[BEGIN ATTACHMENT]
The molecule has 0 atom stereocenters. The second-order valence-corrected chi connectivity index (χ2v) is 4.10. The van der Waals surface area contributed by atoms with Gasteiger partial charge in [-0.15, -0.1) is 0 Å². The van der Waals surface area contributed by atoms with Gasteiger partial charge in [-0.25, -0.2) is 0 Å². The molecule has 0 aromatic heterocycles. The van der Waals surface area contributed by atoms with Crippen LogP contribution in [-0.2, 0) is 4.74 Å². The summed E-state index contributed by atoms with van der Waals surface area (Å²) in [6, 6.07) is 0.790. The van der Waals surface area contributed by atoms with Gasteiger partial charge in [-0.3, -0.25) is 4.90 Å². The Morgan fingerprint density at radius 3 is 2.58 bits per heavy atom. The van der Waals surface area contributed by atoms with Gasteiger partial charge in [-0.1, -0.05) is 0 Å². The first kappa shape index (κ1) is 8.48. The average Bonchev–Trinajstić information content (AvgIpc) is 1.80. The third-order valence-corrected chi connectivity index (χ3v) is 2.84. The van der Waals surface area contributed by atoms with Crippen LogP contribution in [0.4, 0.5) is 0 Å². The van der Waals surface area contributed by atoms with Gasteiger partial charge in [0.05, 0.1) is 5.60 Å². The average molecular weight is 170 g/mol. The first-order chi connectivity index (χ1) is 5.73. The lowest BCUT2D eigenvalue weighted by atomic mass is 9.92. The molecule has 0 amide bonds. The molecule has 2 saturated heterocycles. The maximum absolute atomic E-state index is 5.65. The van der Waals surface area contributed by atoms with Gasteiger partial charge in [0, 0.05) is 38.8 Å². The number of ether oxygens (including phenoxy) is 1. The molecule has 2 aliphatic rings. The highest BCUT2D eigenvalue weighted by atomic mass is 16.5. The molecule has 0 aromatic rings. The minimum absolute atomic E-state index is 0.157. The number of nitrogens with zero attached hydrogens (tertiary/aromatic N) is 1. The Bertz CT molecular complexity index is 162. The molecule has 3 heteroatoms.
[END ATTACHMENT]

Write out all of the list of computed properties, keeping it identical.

The molecule has 0 atom stereocenters. The second-order valence-corrected chi connectivity index (χ2v) is 4.10. The van der Waals surface area contributed by atoms with Gasteiger partial charge in [-0.15, -0.1) is 0 Å². The van der Waals surface area contributed by atoms with Gasteiger partial charge in [-0.25, -0.2) is 0 Å². The molecule has 0 aromatic heterocycles. The van der Waals surface area contributed by atoms with Crippen LogP contribution in [-0.2, 0) is 4.74 Å². The summed E-state index contributed by atoms with van der Waals surface area (Å²) in [6, 6.07) is 0.790. The van der Waals surface area contributed by atoms with Gasteiger partial charge in [-0.3, -0.25) is 4.90 Å². The Morgan fingerprint density at radius 3 is 2.58 bits per heavy atom. The van der Waals surface area contributed by atoms with Gasteiger partial charge in [-0.1, -0.05) is 0 Å². The first kappa shape index (κ1) is 8.48. The average Bonchev–Trinajstić information content (AvgIpc) is 1.80. The third-order valence-corrected chi connectivity index (χ3v) is 2.84. The van der Waals surface area contributed by atoms with Crippen LogP contribution in [0.4, 0.5) is 0 Å². The van der Waals surface area contributed by atoms with Gasteiger partial charge in [0.05, 0.1) is 5.60 Å². The average molecular weight is 170 g/mol. The first-order chi connectivity index (χ1) is 5.73. The lowest BCUT2D eigenvalue weighted by atomic mass is 9.92. The molecule has 0 amide bonds. The molecule has 2 saturated heterocycles. The maximum absolute atomic E-state index is 5.65. The van der Waals surface area contributed by atoms with Gasteiger partial charge in [0, 0.05) is 38.8 Å². The number of ether oxygens (including phenoxy) is 1. The molecule has 2 aliphatic rings. The highest BCUT2D eigenvalue weighted by atomic mass is 16.5. The molecule has 0 aromatic rings. The minimum absolute atomic E-state index is 0.157. The number of nitrogens with zero attached hydrogens (tertiary/aromatic N) is 1. The Bertz CT molecular complexity index is 162. The molecule has 3 heteroatoms.